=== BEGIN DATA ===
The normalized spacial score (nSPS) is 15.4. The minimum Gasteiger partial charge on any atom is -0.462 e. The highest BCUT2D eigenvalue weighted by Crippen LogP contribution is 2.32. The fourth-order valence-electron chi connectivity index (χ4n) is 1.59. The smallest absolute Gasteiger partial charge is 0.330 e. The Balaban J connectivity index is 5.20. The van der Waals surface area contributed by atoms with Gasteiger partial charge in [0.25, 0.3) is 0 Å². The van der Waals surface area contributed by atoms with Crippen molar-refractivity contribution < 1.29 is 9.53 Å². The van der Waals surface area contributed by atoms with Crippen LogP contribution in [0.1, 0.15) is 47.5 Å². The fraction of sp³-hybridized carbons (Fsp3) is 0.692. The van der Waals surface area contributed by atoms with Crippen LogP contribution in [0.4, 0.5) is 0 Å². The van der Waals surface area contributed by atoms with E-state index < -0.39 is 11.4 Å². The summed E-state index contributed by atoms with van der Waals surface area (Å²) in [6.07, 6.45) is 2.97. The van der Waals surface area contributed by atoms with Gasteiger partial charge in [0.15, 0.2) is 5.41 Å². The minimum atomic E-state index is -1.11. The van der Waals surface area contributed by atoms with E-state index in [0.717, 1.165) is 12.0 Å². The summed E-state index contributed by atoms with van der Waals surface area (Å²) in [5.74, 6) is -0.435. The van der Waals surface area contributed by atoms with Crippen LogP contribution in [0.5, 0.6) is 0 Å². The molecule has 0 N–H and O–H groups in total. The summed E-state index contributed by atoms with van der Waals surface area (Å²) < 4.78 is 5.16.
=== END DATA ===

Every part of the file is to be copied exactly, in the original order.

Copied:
The normalized spacial score (nSPS) is 15.4. The minimum Gasteiger partial charge on any atom is -0.462 e. The highest BCUT2D eigenvalue weighted by Crippen LogP contribution is 2.32. The fourth-order valence-electron chi connectivity index (χ4n) is 1.59. The smallest absolute Gasteiger partial charge is 0.330 e. The Balaban J connectivity index is 5.20. The van der Waals surface area contributed by atoms with Gasteiger partial charge in [0.25, 0.3) is 0 Å². The van der Waals surface area contributed by atoms with Crippen molar-refractivity contribution < 1.29 is 9.53 Å². The van der Waals surface area contributed by atoms with Crippen LogP contribution in [0.1, 0.15) is 47.5 Å². The fraction of sp³-hybridized carbons (Fsp3) is 0.692. The van der Waals surface area contributed by atoms with Crippen LogP contribution in [0.4, 0.5) is 0 Å². The van der Waals surface area contributed by atoms with E-state index < -0.39 is 11.4 Å². The summed E-state index contributed by atoms with van der Waals surface area (Å²) in [6.07, 6.45) is 2.97. The van der Waals surface area contributed by atoms with Gasteiger partial charge in [0.15, 0.2) is 5.41 Å². The minimum atomic E-state index is -1.11. The van der Waals surface area contributed by atoms with E-state index in [0.717, 1.165) is 12.0 Å². The summed E-state index contributed by atoms with van der Waals surface area (Å²) in [5.74, 6) is -0.435. The van der Waals surface area contributed by atoms with Crippen LogP contribution in [0.5, 0.6) is 0 Å². The molecule has 0 N–H and O–H groups in total. The summed E-state index contributed by atoms with van der Waals surface area (Å²) < 4.78 is 5.16.